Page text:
Leadoff or Not, We'll Probably See More of Ian Happ This Season

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Leadoff or Not, We’ll Probably See More of Ian Happ This Season

Chicago Cubs

Yesterday, the Chicago Cubs played their third Spring Training game of the season, a 12-10 win over the San Francisco Giants, and Ian Happ led off that contest with this opposite field blast against Madison Bumgarner.

Here’s a look at the shot (via @ProTVSports):

But while the homer is a great sign – Happ’s devotion to the fly ball revolution, which began in the upper-minors, has taken his power game to an entirely different level over the past two years – I’m at least as interested in the fact that he was leading off for the second time in three games.

Albert Almora is scheduled to grab his second start at the top of the order this afternoon, too, which offers something close to the start of a pattern. And, as you can imagine, it’s not all random.

“It’s purposeful,” Cubs Manager Joe Maddon said via the Chicago Tribune. “We’re going to try to audition the dudes that we think might be in that spot.”

So which “dudes” might we see? Well, aside from Almora and Happ, Kyle Schwarber and Ben Zobrist are likely to see some time in that role this Spring, as the auditions continue. Of course, each comes with a couple of issues.

Zobrist, as you know, is expecting to take on far more of a complementary role this season, as he ages gracefully past his mid-30s. And, unfortunately, he’s been dealing with some back soreness, which has kept him out of the lineup so far this Spring. And Schwarber, despite being in great shape, might be best served settling in just behind Willson Contreras in the order – I don’t think anyone would be upset if that 2-5 (Kris Bryant, Anthony Rizzo, Willson Contreras, Kyle Schwarber) was locked in for large swaths of the season, right?

With Addison Russell (SS), Javy Baez (2B), Jason Heyward (RF), and the pitcher falling in behind them (in whatever order), the most logical lineup for the Cubs is one that features the center fielder at the top, and, in that respect, a combination between Ian Happ and Albert Almora could make a lot of sense.

(Photo by Stacy Revere/Getty Images)

For what it’s worth, Maddon said that he “loves” having a switch-hitter at the top of the lineup, and also considers natural-side splits when picking a switch-hitter to lead off. To that end, I think it’s becoming increasingly likely that Happ will could grab a majority of the lead off opportunities this season, only moving out of the role when a tough lefty is on the mound, someone Almora might be better suited to face (137 wRC+ v. LHP last season).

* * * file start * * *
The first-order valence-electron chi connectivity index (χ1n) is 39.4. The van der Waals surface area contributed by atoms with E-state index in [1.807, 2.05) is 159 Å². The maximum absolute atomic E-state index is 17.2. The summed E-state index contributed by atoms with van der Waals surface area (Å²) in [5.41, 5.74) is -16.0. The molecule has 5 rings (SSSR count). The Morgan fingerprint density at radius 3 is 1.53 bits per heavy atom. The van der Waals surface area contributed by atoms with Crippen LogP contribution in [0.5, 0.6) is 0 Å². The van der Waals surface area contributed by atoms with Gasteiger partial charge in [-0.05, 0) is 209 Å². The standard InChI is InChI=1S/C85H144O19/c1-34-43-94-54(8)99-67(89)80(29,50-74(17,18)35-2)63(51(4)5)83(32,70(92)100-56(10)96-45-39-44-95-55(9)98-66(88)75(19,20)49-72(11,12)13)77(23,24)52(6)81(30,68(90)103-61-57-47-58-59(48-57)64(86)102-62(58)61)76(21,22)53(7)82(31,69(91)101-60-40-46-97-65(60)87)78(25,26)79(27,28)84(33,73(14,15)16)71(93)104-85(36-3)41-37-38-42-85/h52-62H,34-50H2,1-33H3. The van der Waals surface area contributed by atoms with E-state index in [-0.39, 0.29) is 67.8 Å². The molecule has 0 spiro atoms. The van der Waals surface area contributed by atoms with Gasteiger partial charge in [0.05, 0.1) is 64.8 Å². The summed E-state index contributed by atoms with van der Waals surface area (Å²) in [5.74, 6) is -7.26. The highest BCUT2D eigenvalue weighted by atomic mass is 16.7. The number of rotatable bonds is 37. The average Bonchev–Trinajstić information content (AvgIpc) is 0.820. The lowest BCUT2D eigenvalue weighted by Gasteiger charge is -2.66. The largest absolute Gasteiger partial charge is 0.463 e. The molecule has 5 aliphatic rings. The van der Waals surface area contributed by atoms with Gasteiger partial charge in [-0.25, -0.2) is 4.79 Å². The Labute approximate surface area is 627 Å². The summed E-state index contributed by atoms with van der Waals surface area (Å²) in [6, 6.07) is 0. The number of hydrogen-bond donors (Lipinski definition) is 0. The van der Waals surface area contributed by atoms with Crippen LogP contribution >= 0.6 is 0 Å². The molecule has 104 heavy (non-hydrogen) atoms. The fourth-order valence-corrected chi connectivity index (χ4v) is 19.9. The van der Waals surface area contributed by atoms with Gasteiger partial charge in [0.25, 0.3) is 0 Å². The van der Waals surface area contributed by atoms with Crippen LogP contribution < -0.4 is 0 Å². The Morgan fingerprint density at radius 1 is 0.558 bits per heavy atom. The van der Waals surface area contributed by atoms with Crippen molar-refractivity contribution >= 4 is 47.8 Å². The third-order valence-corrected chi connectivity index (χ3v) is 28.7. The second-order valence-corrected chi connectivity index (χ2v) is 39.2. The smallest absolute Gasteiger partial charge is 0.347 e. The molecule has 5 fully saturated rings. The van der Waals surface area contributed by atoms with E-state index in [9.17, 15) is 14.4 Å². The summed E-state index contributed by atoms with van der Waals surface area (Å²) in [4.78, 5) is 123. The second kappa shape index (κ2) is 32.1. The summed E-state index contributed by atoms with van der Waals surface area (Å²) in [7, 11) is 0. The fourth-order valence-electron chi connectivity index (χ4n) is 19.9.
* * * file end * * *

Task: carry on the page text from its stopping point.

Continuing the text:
But here’s the thing, even when Happ moves out of the leadoff role in favor of Almora, that doesn’t mean he necessarily has to move out of the lineup altogether. While he may not make too many starts at second base this year absent an injury, against some tougher lefties, I wouldn’t be surprised to see Happ get some extra starts in the outfield in place of Heyward or perhaps Schwarber.

Schwarber continues to adjust against lefties, and, even in Heyward’s best seasons, he had pretty traditional splits (i.e. he struggled more with left-handers than right-handers). Last season, for example, Heyward had a 94 wRC+ against right-handed pitchers, but a 71 wRC+ against lefties. Happ has similar splits, but his were far more productive: 118 wRC+ against righties, 98 wRC+ against lefties. Given another year of development, I wouldn’t be surprised to see his work against lefties improve even more this season.

So, while guys will cycle in and out every day (there are plenty of other ways to get Happ into the lineup, and plenty of other quality players that need to see time, too), how would you feel about his set-up, in general:

Versus left-handed pitchers:

  1. Albert Almora, CF (R)
  2. Kris Bryant, 3B (R)
  3. Anthony Rizzo, 1B (L)
  4. Willson Contreras, C (R)
  5. Kyle Schwarber, LF (L)
  6. Ian Happ, RF (S)
  7. Addison Russell, SS (R)
  8. Javy Baez, 2B (R)
  9. Pitcher

Versus right-handed pitchers:

  1. Ian Happ, CF (S)
  2. Kris Bryant, 3B (R)
  3. Anthony Rizzo, 1B (L)
  4. Willson Contreras, C (R)
  5. Kyle Schwarber, LF (L)
  6. Addison Russell, SS (R)
  7. Jason Heyward, RF (L)
  8. Javy Baez, 2B (R)
  9. Pitcher

There’s plenty of wiggle-room at the bottom of the order, including batting the pitcher eighth, but, in general, I think I can get behind this sort of arrangement. Ben Zobrist and, to a lesser extent, Tommy La Stella will have to work their way in from time to time, but in general, I’d love to see Happ getting more at-bats with this kind of approach.

But how does it make you feel?

Author: Michael Cerami

Michael Cerami covers the Chicago Cubs, Bears, and Bulls at Bleacher Nation. You can find him on Twitter @Michael_Cerami